While the prior art techniques are very effective, they do have their limitations when multiple media paths are involved or when different surfaces require different treatments. As for multiple media paths having different cross-sectional areas, it should be obvious that the volume of flow will be the greatest through the larger passageway. Since there is less resistance to flow, the velocity will also be higher as compared to the more restricted passageway, and the comparative volume of flow passed will be greater than the comparative cross sectional areas of the passages. Hence more working or abrasion will occur in the larger, less restricted passageway. For example, any number of parallel restrictions can be processed in a single operation producing equal work in each restriction, provided cross-sectional areas of the passageways are equal or near equal. If there are two parallel restrictions in the same flow stream with significantly different cross-sectional areas, the more restricted passageway will be abraded to a lesser extent because it will pass less than a proportional volume of flow. These multiple types of applications may require completely separate processing with multiple fixtures, each creating separate passageways. In this situation, the workpiece may have to be loaded and unloaded several times into different fixtures and processed within each fixture before all surfaces can be treated as desired.
Another area of use for abrasive flow machining that has its limitations is the processing of workpieces having multiple intersecting passage. One example is the polishing of the passages of a simple "T" joint. In accordance with the prior art, this would normally be done by extruding into one of the three passages and out the other two. If all three passages have the same cross sectional area, however, most of the working will be done in the single passage feeding the other two. Only by using multiple operations or restrictors could equal work be done on each passageway.
Still another example of the limitations of the prior art process for abrasive flow machining is in the deburring of a complex valve body with multiple main bores that are connected to one another by cross holes. Prior art abrasive flow machining would almost certainly require multiple set-ups to process all intersections to remove the burrs.
An object of this invention is to provide a process and apparatus for the abrasive flow machining of complex workpieces utilizing a fixture having at least three ports of ingress and egress of the plastic medium and accordingly the abrasive flow machining apparatus for use therewith having at least three positive displacement chambers communicating with the ports of ingress and egress to thereby permit a single operation to abrade all surfaces as desired. Accordingly, this will provide a system having at least two feed chambers and/or at least two receiving chambers. In operation, the multiple feed chambers, and/or the multiple receiving chambers should operate in parallel and be independently regulated to effect differential abrading in the various passageways. This can be done by varying the feed rates and/or pressures of the multiple feed chambers and/or varying the back pressure of the multiple receiving chambers with the result that the degree and nature of abrasion in each of the separate passageways can be independently controlled to the extent desired. This will not only save considerable time and effort by eliminating the need for repeated loading and unloading of the workpiece into different fixtures, but it will further simplify the design effort when designing fixtures. That is to say, the use of multiple feed chambers, and/or multiple receiving chambers, will permit extrusion parameter adjustments, i.e. rates, pressures, back pressures etc. to vary the programming which will greatly simplify fixture designing. In the prior art, extrusion parameters were limited by the passageway geometry and dimensions. By variably programming the feed rates, feed pressure, receiver resistance and the like through multiple passageways, variable and complex flow patterns through and over the workpiece can be created. This not only provides greater latitude to the operation, but simplifies fixture requirements since the variable programming can perform variable functions which previously required separate specific fixtures, and exacting fixture tolerances. In addition, it is possible to terminate working in one portion of the workpiece while continuing in another. This will minimize overworking which is energy wasteful and may in fact be detrimental to the workpiece.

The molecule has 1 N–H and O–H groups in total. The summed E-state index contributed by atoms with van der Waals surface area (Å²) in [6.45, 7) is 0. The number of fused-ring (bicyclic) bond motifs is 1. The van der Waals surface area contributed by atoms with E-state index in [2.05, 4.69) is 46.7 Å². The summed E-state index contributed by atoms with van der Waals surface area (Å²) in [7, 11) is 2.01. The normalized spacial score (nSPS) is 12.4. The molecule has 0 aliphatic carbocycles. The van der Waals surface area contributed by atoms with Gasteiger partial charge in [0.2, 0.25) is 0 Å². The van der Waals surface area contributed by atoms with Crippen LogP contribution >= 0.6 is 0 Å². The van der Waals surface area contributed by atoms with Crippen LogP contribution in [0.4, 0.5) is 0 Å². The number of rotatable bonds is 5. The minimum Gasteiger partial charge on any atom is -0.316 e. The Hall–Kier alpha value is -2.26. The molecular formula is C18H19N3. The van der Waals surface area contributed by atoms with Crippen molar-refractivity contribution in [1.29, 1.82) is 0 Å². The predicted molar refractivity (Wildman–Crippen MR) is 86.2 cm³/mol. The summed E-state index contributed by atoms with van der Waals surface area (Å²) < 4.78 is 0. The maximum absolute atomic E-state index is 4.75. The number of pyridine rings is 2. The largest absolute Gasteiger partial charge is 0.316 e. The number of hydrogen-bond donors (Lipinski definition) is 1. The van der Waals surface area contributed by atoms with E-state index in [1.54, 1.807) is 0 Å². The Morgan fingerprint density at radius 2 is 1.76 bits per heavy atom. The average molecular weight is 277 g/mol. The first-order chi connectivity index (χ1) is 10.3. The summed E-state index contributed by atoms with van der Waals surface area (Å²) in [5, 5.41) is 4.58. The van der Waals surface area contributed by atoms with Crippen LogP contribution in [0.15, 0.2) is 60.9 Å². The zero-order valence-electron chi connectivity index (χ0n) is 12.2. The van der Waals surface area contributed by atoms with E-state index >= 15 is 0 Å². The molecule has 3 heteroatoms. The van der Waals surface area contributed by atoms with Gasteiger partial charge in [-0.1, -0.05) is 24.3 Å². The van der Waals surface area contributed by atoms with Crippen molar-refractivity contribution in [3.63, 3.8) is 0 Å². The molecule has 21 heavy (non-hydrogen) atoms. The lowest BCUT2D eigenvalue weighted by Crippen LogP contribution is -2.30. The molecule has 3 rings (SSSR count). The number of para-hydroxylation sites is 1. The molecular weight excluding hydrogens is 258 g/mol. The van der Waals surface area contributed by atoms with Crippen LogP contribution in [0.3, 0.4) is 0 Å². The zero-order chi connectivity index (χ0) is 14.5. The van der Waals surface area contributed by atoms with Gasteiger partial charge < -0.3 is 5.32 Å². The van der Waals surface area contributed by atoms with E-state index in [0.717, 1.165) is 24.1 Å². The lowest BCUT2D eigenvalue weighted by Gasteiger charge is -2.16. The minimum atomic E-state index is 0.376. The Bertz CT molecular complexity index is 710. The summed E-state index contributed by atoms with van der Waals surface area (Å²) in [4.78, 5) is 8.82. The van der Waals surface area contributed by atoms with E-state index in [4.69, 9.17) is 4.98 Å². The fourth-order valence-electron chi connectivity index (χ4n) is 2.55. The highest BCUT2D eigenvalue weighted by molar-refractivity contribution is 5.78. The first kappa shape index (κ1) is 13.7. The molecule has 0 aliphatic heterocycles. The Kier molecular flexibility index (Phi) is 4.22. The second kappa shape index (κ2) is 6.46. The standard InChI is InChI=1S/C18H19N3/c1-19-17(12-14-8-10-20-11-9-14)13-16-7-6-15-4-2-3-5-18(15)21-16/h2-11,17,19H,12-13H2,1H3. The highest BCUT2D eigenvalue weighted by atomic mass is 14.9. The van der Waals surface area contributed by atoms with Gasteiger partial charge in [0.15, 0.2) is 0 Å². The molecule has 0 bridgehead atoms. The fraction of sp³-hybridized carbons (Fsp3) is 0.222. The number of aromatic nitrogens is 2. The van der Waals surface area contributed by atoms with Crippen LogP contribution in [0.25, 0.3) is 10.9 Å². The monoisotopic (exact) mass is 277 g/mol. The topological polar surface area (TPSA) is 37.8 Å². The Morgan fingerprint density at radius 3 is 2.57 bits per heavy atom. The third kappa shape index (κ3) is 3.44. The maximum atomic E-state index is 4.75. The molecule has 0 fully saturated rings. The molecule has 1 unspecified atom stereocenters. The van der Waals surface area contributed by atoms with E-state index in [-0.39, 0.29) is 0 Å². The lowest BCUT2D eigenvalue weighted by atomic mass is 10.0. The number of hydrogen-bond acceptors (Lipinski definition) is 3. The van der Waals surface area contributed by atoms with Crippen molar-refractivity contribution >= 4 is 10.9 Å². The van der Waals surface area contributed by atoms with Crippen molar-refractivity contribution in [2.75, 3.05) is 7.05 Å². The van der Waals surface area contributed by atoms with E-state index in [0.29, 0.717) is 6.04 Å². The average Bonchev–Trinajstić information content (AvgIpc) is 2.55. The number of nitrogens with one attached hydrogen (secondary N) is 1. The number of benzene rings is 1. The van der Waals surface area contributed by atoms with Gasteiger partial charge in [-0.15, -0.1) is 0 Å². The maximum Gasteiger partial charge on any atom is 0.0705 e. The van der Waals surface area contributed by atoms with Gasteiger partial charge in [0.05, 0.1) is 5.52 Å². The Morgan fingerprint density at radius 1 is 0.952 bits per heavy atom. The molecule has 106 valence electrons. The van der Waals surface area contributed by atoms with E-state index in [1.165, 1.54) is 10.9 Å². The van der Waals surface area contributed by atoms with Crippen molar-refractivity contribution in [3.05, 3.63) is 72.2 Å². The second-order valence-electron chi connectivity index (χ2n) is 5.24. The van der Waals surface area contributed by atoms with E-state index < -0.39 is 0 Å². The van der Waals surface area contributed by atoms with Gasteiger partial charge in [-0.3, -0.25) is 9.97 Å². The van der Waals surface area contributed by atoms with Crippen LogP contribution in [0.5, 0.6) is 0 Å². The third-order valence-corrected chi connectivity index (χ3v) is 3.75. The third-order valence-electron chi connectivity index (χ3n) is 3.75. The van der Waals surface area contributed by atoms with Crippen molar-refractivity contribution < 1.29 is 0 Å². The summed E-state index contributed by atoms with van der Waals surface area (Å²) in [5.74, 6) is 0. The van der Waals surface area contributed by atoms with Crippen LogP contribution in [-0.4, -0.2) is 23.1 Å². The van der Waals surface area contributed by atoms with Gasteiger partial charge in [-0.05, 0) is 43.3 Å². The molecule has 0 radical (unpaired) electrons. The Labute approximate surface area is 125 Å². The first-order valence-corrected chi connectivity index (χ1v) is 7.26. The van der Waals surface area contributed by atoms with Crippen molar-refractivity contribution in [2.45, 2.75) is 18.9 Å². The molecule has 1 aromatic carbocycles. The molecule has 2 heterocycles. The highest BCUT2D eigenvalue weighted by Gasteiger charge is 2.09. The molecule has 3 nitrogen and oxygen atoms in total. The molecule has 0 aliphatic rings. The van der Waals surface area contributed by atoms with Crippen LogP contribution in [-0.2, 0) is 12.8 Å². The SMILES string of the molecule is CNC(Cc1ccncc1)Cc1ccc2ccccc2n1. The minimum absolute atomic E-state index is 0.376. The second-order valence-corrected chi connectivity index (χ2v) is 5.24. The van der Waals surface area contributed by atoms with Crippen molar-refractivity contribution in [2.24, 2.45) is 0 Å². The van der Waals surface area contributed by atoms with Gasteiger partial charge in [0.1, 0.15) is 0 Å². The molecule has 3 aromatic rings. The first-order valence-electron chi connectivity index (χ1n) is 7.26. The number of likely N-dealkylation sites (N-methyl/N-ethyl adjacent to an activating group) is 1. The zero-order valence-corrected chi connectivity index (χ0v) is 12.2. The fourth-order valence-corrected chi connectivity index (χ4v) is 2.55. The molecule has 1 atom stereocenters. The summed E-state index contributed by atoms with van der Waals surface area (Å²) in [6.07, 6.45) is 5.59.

Accordingly, this invention will greatly minimize if not eliminate many of the limitations in the prior art as discussed above. In those applications of the prior art abrasive flow machining where multiple set-ups have been required, the utilization of this invention will certainly reduce the number of set-ups, and will in most applications permit the entire processing to be done in one fixturing set-up. The increased possibility for automation and resultant greater quality assurance by eliminating possibilities for operator error should be readily apparent.
FIG. 1 is a partial cut-away, isometric view of one embodiment of this invention utilizing four feed chambers and one receiving chamber.
FIG. 2 is a plan view of the top of the carriage shown in FIG. 1, illustrating the arrangement of four manifolds and a fixture, with one manifold in cross section to illustrate the interior thereof.